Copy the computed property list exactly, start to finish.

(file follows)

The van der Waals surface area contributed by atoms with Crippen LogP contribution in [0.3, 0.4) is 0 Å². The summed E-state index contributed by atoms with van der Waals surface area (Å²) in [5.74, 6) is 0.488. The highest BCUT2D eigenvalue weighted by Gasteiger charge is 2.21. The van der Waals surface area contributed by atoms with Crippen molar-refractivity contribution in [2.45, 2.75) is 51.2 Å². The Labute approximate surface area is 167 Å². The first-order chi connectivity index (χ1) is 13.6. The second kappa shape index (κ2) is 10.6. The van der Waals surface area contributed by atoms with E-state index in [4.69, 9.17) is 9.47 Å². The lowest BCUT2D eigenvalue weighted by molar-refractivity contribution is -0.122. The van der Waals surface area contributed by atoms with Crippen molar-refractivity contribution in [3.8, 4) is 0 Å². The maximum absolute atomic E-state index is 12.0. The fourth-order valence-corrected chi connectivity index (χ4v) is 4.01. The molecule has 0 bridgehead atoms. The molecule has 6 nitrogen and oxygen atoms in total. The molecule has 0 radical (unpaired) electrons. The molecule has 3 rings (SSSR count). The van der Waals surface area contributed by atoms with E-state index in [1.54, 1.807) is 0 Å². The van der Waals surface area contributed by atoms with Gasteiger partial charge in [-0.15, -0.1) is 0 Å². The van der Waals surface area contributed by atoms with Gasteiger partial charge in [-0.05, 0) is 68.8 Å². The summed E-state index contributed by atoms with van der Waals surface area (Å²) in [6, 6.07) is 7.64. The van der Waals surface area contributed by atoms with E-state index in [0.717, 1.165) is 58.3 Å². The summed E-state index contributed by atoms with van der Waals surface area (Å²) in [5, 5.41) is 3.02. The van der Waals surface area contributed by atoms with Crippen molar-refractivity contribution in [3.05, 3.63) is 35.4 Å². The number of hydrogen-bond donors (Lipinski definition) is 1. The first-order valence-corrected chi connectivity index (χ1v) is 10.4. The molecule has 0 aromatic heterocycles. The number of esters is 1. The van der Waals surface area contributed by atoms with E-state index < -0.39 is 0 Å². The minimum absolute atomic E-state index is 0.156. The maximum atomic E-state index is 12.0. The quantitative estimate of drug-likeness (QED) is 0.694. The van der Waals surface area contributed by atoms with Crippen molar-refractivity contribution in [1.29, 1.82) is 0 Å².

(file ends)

The van der Waals surface area contributed by atoms with Crippen LogP contribution in [0.3, 0.4) is 0 Å². The summed E-state index contributed by atoms with van der Waals surface area (Å²) in [5.74, 6) is 0.488. The highest BCUT2D eigenvalue weighted by Gasteiger charge is 2.21. The van der Waals surface area contributed by atoms with Crippen molar-refractivity contribution in [2.45, 2.75) is 51.2 Å². The Labute approximate surface area is 167 Å². The first-order chi connectivity index (χ1) is 13.6. The second kappa shape index (κ2) is 10.6. The van der Waals surface area contributed by atoms with E-state index in [4.69, 9.17) is 9.47 Å². The lowest BCUT2D eigenvalue weighted by molar-refractivity contribution is -0.122. The van der Waals surface area contributed by atoms with Crippen molar-refractivity contribution in [3.8, 4) is 0 Å². The maximum absolute atomic E-state index is 12.0. The fourth-order valence-corrected chi connectivity index (χ4v) is 4.01. The molecule has 0 bridgehead atoms. The molecule has 6 nitrogen and oxygen atoms in total. The molecule has 0 radical (unpaired) electrons. The molecule has 3 rings (SSSR count). The van der Waals surface area contributed by atoms with E-state index in [1.54, 1.807) is 0 Å². The van der Waals surface area contributed by atoms with Gasteiger partial charge in [-0.15, -0.1) is 0 Å². The van der Waals surface area contributed by atoms with Gasteiger partial charge in [-0.05, 0) is 68.8 Å². The summed E-state index contributed by atoms with van der Waals surface area (Å²) in [6, 6.07) is 7.64. The van der Waals surface area contributed by atoms with E-state index in [0.717, 1.165) is 58.3 Å². The summed E-state index contributed by atoms with van der Waals surface area (Å²) in [5, 5.41) is 3.02. The van der Waals surface area contributed by atoms with Crippen molar-refractivity contribution in [3.05, 3.63) is 35.4 Å². The number of hydrogen-bond donors (Lipinski definition) is 1. The first-order valence-corrected chi connectivity index (χ1v) is 10.4. The molecule has 0 aromatic heterocycles. The number of esters is 1. The van der Waals surface area contributed by atoms with E-state index < -0.39 is 0 Å². The minimum absolute atomic E-state index is 0.156. The maximum atomic E-state index is 12.0. The quantitative estimate of drug-likeness (QED) is 0.694. The van der Waals surface area contributed by atoms with Crippen molar-refractivity contribution in [1.29, 1.82) is 0 Å².